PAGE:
The Shanghai composite index lost 6.5 per cent, but the collapse is barely a drop in the ocean compared to the index’s recent climb. Since early February the index has gained over 50 per cent, rising from a low of 3075 points to 4620.
Analysts said that one of the reasons for the drop was a number of brokers imposing more restrictions on the amount they would lend to traders.
Changjiang Securities said they were lifting margin requirements, which followed similar moves earlier this week by GF Securities and Haihong Securities.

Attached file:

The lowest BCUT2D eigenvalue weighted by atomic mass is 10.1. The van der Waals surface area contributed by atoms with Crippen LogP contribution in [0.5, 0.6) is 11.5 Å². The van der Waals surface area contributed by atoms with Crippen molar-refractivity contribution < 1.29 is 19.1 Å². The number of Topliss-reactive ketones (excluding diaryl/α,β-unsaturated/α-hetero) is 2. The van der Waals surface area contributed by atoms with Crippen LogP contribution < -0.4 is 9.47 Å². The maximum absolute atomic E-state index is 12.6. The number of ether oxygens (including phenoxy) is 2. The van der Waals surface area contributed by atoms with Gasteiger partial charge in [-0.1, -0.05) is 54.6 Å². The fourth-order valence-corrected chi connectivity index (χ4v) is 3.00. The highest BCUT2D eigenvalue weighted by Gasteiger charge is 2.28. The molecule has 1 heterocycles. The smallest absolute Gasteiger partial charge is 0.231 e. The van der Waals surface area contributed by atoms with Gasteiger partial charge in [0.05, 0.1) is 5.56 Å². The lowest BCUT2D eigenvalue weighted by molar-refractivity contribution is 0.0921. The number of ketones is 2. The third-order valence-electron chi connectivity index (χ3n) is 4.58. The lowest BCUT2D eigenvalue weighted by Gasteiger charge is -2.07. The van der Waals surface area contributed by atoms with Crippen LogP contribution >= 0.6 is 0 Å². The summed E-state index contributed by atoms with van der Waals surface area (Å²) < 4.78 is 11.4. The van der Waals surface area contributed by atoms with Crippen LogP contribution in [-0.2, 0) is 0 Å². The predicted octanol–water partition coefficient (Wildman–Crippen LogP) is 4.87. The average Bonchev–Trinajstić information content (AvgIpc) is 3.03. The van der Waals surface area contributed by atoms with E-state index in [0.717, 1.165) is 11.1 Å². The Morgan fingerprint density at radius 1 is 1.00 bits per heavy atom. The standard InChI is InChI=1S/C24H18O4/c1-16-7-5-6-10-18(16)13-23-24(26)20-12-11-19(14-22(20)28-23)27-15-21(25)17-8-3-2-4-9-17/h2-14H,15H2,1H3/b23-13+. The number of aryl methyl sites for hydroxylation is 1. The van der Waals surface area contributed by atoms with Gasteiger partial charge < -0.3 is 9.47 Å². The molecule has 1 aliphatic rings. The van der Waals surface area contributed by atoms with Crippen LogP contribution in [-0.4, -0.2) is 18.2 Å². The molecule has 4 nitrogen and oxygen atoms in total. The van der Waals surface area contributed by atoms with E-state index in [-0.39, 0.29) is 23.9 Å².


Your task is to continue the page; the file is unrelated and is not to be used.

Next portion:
“The brokerages are front running what the regulator wants to do,” said Bernard Aw, an analyst at ING Markets in Singapore.
“This is no longer an individual case, but an industry-wide campaign,” said Zhang Chen, analyst at Shanghai-based hedge fund Hongyi Investment. “Clearly, they got guidance from regulators, and this shows a change of government’s attitude toward the margin trading business.”
Shares in several Chinese brokers fell by between six and eight per cent.
Other analysts said the drop was partly due to news that a state-owned asset management company had reduced its holding in the China’s Construction Bank, a major state owned bank.